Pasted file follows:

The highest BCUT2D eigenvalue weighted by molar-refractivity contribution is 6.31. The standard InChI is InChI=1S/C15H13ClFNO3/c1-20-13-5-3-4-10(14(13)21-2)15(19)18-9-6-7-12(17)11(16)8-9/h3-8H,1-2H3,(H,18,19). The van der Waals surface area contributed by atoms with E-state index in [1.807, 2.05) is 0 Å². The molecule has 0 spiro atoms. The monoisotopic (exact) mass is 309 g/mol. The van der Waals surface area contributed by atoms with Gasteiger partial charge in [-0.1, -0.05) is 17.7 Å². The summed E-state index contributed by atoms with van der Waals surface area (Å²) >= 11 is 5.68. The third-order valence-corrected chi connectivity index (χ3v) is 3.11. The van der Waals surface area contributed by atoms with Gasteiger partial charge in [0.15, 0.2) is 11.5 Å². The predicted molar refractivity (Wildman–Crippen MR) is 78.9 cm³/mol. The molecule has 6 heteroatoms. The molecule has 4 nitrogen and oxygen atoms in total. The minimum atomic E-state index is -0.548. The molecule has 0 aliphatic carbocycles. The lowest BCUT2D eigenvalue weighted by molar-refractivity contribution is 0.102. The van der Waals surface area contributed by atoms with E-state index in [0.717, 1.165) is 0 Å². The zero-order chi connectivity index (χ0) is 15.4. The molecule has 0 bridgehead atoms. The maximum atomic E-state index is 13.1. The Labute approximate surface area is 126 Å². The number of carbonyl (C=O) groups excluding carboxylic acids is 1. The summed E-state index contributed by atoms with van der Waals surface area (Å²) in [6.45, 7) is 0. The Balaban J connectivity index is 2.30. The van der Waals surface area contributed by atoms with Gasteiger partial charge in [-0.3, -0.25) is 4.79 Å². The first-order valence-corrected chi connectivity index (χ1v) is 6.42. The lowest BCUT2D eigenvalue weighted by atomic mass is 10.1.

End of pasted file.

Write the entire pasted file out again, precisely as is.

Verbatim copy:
The highest BCUT2D eigenvalue weighted by molar-refractivity contribution is 6.31. The standard InChI is InChI=1S/C15H13ClFNO3/c1-20-13-5-3-4-10(14(13)21-2)15(19)18-9-6-7-12(17)11(16)8-9/h3-8H,1-2H3,(H,18,19). The van der Waals surface area contributed by atoms with E-state index in [1.807, 2.05) is 0 Å². The molecule has 0 spiro atoms. The monoisotopic (exact) mass is 309 g/mol. The van der Waals surface area contributed by atoms with Gasteiger partial charge in [-0.1, -0.05) is 17.7 Å². The summed E-state index contributed by atoms with van der Waals surface area (Å²) >= 11 is 5.68. The third-order valence-corrected chi connectivity index (χ3v) is 3.11. The van der Waals surface area contributed by atoms with Gasteiger partial charge in [0.15, 0.2) is 11.5 Å². The predicted molar refractivity (Wildman–Crippen MR) is 78.9 cm³/mol. The molecule has 6 heteroatoms. The molecule has 4 nitrogen and oxygen atoms in total. The minimum atomic E-state index is -0.548. The molecule has 0 aliphatic carbocycles. The lowest BCUT2D eigenvalue weighted by molar-refractivity contribution is 0.102. The van der Waals surface area contributed by atoms with E-state index in [0.717, 1.165) is 0 Å². The zero-order chi connectivity index (χ0) is 15.4. The molecule has 0 bridgehead atoms. The maximum atomic E-state index is 13.1. The Labute approximate surface area is 126 Å². The number of carbonyl (C=O) groups excluding carboxylic acids is 1. The summed E-state index contributed by atoms with van der Waals surface area (Å²) in [6.45, 7) is 0. The Balaban J connectivity index is 2.30. The van der Waals surface area contributed by atoms with Gasteiger partial charge in [-0.3, -0.25) is 4.79 Å². The first-order valence-corrected chi connectivity index (χ1v) is 6.42. The lowest BCUT2D eigenvalue weighted by atomic mass is 10.1.